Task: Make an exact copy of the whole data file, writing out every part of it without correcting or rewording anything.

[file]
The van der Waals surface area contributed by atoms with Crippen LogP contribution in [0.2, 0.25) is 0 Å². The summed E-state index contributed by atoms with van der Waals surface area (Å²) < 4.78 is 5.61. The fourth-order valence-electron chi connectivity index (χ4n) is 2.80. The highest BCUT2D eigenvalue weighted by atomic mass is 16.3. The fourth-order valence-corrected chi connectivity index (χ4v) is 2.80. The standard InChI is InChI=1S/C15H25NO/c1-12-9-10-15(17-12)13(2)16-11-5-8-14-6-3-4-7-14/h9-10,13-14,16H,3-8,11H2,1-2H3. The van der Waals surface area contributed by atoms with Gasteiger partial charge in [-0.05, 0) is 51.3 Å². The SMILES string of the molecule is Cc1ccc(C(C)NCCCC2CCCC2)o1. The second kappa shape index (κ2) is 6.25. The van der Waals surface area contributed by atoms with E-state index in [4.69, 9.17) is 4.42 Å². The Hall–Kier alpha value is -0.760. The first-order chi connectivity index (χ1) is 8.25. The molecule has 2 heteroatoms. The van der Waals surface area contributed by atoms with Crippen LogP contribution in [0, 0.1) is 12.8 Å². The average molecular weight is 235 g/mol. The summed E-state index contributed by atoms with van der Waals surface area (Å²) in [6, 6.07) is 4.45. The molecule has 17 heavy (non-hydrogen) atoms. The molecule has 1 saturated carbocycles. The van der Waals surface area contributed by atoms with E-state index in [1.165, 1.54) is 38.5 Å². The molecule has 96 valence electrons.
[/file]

The van der Waals surface area contributed by atoms with Crippen LogP contribution in [0.2, 0.25) is 0 Å². The summed E-state index contributed by atoms with van der Waals surface area (Å²) < 4.78 is 5.61. The fourth-order valence-electron chi connectivity index (χ4n) is 2.80. The highest BCUT2D eigenvalue weighted by atomic mass is 16.3. The fourth-order valence-corrected chi connectivity index (χ4v) is 2.80. The standard InChI is InChI=1S/C15H25NO/c1-12-9-10-15(17-12)13(2)16-11-5-8-14-6-3-4-7-14/h9-10,13-14,16H,3-8,11H2,1-2H3. The van der Waals surface area contributed by atoms with Gasteiger partial charge in [-0.05, 0) is 51.3 Å². The SMILES string of the molecule is Cc1ccc(C(C)NCCCC2CCCC2)o1. The second kappa shape index (κ2) is 6.25. The van der Waals surface area contributed by atoms with E-state index in [4.69, 9.17) is 4.42 Å². The Hall–Kier alpha value is -0.760. The first-order chi connectivity index (χ1) is 8.25. The molecule has 2 heteroatoms. The van der Waals surface area contributed by atoms with Crippen LogP contribution in [0, 0.1) is 12.8 Å². The average molecular weight is 235 g/mol. The summed E-state index contributed by atoms with van der Waals surface area (Å²) in [6, 6.07) is 4.45. The molecule has 17 heavy (non-hydrogen) atoms. The molecule has 1 saturated carbocycles. The van der Waals surface area contributed by atoms with E-state index in [1.165, 1.54) is 38.5 Å². The molecule has 96 valence electrons.